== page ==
Woke up to snow this morning; not the brief shower I had expected, but “real” snow. An accumulation of 1-2″ and it’s still falling with deep silence – no wind – but that “shurring sound” falling snow makes when there are no competing sounds in the vicinity.
Just yesterday, a friend and I drove up to the “plateau” which is the floor of a high altitude basin between three mountain ranges, relatively flat, vast and highly eroded; town sits in a big gash where the river chokes and turns, about 500-700′ lower in elevation than the “plateau”. So, nowhere on a map will you see the description ‘plateau’ – that’s my designation, based simply on a spatial relationship. It seems silly to call the surrounding high country a “basin” in relation to town, when getting there involves driving up a canyon road to a nearly 1000′ higher world of it’s own, with weather of it’s own. Unlike me, she rarely goes north or south of town into the countryside, but travels east or west on the interstate to destinations in the “outer world” to visit relatives or to take a vacation. She and her husband both grew up here and stayed; it’s not uncommon, but a mystery, which we talked about while trying to encompass the visual expanse of “our world” – mysterious because the landscape seems to capture certain people and never lets go.
One hears reports from long time residents of brief forays into the outer world; about the disruption to their sense of self caused by being trapped in an undifferentiated “green” prison of trees and endless vegetation. I used joke about this phenomena, but have grown to understand that it’s significant: it’s not just a foreign landscape that unsettles “lifers” addicted to our wide open vistas, it’s a difference in basic behavior and attitudes between our population and those in the “outer world” –
It is apparent now that our piece of real estate is “highly selective” in that only people of a certain disposition remain; the rest come and go – peace and quiet and loyal friends who are present without being intrusive, judgmental, or in-your-face constitute civilization; these rare qualities underpin “social” life and form a basis not for conformity to beliefs, ideologies, and status, but for common ground that will not be shaken by “petty differences”.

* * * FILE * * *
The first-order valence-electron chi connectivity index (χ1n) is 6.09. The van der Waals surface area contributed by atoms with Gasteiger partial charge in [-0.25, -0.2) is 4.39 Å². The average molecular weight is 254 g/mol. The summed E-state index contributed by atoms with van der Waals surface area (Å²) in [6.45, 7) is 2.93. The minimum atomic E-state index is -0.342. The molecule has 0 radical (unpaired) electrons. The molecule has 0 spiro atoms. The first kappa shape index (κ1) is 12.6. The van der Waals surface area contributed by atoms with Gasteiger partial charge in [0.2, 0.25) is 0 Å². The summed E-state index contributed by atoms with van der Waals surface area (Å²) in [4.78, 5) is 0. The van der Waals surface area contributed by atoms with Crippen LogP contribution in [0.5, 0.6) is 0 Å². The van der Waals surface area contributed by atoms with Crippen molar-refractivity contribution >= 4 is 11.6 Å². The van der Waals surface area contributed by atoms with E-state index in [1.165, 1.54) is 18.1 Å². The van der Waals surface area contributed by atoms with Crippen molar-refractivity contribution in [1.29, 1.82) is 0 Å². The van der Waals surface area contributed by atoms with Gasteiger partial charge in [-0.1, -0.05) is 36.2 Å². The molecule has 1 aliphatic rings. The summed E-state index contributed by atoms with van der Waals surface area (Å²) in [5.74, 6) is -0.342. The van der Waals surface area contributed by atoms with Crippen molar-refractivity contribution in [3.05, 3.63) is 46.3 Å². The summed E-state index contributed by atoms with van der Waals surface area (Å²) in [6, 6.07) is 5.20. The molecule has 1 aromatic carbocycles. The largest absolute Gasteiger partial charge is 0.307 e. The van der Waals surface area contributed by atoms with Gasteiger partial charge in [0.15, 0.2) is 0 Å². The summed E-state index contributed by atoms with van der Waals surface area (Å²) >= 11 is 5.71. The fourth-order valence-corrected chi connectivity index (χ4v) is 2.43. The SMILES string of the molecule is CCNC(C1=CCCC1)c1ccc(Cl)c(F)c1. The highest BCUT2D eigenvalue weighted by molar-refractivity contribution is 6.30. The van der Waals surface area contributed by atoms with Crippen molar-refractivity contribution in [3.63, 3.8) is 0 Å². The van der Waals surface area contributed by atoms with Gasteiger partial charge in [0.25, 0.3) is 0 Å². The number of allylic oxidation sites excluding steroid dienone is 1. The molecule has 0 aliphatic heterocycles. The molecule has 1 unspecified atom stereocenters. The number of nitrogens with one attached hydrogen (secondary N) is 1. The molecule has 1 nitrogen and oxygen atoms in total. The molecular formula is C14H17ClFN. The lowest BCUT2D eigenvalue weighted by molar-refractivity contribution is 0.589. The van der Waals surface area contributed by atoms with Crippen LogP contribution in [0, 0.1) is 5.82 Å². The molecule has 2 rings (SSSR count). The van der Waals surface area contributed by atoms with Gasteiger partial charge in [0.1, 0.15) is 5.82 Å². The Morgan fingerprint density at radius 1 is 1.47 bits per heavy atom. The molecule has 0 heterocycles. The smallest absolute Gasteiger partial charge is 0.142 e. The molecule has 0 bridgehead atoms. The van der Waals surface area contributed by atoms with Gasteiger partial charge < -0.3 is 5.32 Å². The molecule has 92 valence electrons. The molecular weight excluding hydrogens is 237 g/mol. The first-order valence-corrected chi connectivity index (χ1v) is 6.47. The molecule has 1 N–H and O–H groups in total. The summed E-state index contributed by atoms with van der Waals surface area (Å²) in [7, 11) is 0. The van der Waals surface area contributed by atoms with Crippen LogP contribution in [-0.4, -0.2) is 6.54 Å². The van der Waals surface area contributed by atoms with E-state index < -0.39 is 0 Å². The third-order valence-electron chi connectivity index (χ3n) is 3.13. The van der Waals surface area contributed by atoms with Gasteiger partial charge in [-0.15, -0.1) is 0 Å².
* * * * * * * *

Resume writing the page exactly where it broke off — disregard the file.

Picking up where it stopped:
It may seem odd to consider religion, politics and human idiosyncrasies, “petty” but that’s exactly how such annoyances are viewed. The physical environment works to demonstrate that nature is in control, and we are oriented to its dominance and challenges; humility in the presence of such overwhelming power and space is enforced.
My friend is highly religious; I am atheist. This has led to very confrontational episodes, but we are “joined” by much more important things; a desire for justice, fair dealings and the intolerance of “puritanical” aggression by “those people” – who certainly are not welcome in our world. We each concede our need for personal expression of our values, whatever they may be. In brief, we trust in personal choice (and facing the consequences) to be the best solution to life’s complex challenges. In this, it seems obvious to me, a caring and loving state of mind lies in an attitude of tolerance and acceptance, and not in the violent aggression of people obsessed with their self-appointed mission to “reform” humanity. These “urges” are an insult to nature and its products and reveal an arrogance founded in self-loathing and infantile power fantasies.